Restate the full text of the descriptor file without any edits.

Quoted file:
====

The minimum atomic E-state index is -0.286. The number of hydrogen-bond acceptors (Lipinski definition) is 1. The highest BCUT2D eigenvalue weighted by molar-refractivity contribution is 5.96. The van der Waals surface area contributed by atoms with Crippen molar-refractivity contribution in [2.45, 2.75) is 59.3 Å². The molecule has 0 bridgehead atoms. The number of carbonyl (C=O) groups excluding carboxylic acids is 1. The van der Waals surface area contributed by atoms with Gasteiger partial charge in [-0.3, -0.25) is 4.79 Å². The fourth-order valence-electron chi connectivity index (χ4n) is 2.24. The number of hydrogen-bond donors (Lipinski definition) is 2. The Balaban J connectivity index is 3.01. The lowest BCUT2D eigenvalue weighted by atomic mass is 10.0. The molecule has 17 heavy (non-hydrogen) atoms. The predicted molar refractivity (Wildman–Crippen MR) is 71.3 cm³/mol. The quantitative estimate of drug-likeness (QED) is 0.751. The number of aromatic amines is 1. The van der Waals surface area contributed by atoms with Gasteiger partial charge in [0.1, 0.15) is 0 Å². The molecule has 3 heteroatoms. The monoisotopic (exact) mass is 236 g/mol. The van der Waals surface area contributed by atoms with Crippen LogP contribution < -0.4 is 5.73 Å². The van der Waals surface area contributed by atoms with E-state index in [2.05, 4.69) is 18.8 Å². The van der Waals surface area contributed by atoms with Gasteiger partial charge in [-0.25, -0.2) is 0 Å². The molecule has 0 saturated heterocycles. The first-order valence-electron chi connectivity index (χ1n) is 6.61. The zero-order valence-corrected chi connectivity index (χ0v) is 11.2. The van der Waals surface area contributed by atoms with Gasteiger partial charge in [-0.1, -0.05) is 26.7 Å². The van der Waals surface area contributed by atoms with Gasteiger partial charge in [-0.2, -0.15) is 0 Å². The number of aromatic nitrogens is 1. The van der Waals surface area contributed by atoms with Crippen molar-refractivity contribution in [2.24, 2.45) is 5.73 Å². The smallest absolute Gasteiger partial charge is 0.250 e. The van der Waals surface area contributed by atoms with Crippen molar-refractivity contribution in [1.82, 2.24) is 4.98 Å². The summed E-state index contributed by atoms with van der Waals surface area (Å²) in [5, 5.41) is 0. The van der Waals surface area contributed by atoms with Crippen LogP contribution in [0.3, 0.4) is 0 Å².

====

The minimum atomic E-state index is -0.286. The number of hydrogen-bond acceptors (Lipinski definition) is 1. The highest BCUT2D eigenvalue weighted by molar-refractivity contribution is 5.96. The van der Waals surface area contributed by atoms with Crippen molar-refractivity contribution in [2.45, 2.75) is 59.3 Å². The molecule has 0 bridgehead atoms. The number of carbonyl (C=O) groups excluding carboxylic acids is 1. The van der Waals surface area contributed by atoms with Gasteiger partial charge in [-0.3, -0.25) is 4.79 Å². The fourth-order valence-electron chi connectivity index (χ4n) is 2.24. The number of hydrogen-bond donors (Lipinski definition) is 2. The Balaban J connectivity index is 3.01. The lowest BCUT2D eigenvalue weighted by atomic mass is 10.0. The molecule has 17 heavy (non-hydrogen) atoms. The predicted molar refractivity (Wildman–Crippen MR) is 71.3 cm³/mol. The quantitative estimate of drug-likeness (QED) is 0.751. The number of aromatic amines is 1. The van der Waals surface area contributed by atoms with Gasteiger partial charge in [0.1, 0.15) is 0 Å². The molecule has 3 heteroatoms. The monoisotopic (exact) mass is 236 g/mol. The van der Waals surface area contributed by atoms with Crippen LogP contribution < -0.4 is 5.73 Å². The van der Waals surface area contributed by atoms with E-state index in [2.05, 4.69) is 18.8 Å². The van der Waals surface area contributed by atoms with Gasteiger partial charge in [-0.25, -0.2) is 0 Å². The molecule has 0 saturated heterocycles. The first-order valence-electron chi connectivity index (χ1n) is 6.61. The zero-order valence-corrected chi connectivity index (χ0v) is 11.2. The van der Waals surface area contributed by atoms with Gasteiger partial charge in [-0.1, -0.05) is 26.7 Å². The van der Waals surface area contributed by atoms with Gasteiger partial charge in [-0.2, -0.15) is 0 Å². The number of aromatic nitrogens is 1. The van der Waals surface area contributed by atoms with Crippen molar-refractivity contribution in [2.24, 2.45) is 5.73 Å². The smallest absolute Gasteiger partial charge is 0.250 e. The van der Waals surface area contributed by atoms with Crippen molar-refractivity contribution in [1.82, 2.24) is 4.98 Å². The summed E-state index contributed by atoms with van der Waals surface area (Å²) in [5, 5.41) is 0. The van der Waals surface area contributed by atoms with Crippen LogP contribution in [0.3, 0.4) is 0 Å².